Cricket frog

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Cricket frogs
Cricket frog2.JPG
Acris gryllus
Scientific classification e
Kingdom: Animalia
Phylum: Chordata
Class: Amphibia
Order: Anura
Family: Hylidae
Genus: Acris
Duméril & Bibron, 1841

Cricket frogs, genus Acris, are small, North American frogs of the family Hylidae.[1][2] They occur in northern Mexico (Coahuila), the USA east of the Rocky Mountains, and southern Ontario, Canada.[1]

They are more aquatic than other members of the family, and are generally associated with permanent bodies of water with surface vegetation; the common and scientific names refer to their call, which resembles that of a cricket. The two popular subspecies are A. crepitans and A. gryllus. A. crepitans are found in mesic woodlands as well as xeric grasslands, whereas A. gryllus are concentrated in mesic woodlands.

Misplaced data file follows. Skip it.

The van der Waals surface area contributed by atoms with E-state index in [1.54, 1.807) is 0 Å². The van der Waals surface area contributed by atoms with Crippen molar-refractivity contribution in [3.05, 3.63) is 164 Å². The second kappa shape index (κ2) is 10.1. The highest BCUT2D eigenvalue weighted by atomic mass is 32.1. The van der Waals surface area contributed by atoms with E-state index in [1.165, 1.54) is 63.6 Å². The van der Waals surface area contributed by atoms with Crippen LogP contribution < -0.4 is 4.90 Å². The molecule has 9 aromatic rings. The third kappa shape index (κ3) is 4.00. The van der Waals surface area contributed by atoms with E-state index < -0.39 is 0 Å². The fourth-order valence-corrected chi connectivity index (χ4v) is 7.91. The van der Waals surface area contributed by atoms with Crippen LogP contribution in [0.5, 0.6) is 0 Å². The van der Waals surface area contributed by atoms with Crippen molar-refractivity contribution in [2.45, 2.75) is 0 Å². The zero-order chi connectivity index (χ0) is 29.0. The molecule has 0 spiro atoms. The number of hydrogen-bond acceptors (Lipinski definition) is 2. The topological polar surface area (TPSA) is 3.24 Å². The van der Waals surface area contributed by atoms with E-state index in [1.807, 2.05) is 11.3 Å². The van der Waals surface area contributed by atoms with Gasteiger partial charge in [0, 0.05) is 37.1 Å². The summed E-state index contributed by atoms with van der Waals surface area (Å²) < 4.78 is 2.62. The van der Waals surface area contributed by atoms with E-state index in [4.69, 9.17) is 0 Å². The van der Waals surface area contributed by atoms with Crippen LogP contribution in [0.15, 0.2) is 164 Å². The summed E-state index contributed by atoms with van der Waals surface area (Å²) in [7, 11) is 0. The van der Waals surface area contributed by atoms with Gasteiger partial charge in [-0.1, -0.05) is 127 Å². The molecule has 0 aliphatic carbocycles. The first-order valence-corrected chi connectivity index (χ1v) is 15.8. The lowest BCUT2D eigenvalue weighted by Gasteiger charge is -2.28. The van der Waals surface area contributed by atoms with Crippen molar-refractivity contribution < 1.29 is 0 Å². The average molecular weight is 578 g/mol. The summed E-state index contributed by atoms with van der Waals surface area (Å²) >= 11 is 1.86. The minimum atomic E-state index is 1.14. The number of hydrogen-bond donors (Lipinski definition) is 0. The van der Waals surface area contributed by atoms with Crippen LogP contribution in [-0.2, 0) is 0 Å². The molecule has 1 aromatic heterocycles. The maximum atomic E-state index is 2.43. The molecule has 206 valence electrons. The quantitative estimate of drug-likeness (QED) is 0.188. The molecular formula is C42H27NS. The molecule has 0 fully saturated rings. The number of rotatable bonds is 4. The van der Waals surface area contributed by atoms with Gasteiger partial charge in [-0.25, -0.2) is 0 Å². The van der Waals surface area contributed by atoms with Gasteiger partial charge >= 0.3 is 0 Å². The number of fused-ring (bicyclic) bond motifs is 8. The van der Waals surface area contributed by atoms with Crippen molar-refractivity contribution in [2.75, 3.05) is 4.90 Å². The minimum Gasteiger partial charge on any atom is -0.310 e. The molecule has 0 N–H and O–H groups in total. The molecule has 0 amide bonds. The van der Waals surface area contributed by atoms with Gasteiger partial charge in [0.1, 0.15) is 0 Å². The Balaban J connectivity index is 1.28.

Cricket frogs are able to communicate and attract each other using a specific frequency of their mating call, but it can only be heard by members of the same population. Cricket frogs from other locales are unable to aurally process the new frequency, causing for a genetic differentiation among the species. [3]


There are three species:[1][2]


  1. ^ a b c d Frost, Darrel R. (2018). "Acris Duméril and Bibron, 1841". Amphibian Species of the World: an Online Reference. Version 6.0. American Museum of Natural History. Retrieved 27 October 2018.
  2. ^ a b "Hylidae". AmphibiaWeb. University of California, Berkeley. 2018. Retrieved 27 October 2018.
  3. ^ Ryan, Michael J. (1988-06-24). "Coevolution of Sender and Receiver: Effect on Local Mate Preferecnce in Cricket Frogs". Science. 240 (4860): 1786. doi:10.1126/science.240.4860.1786. ISSN 0036-8075. PMID 17842431.

External links[edit]

Data related to Acris at Wikispecies Media related to Acris at Wikimedia Commons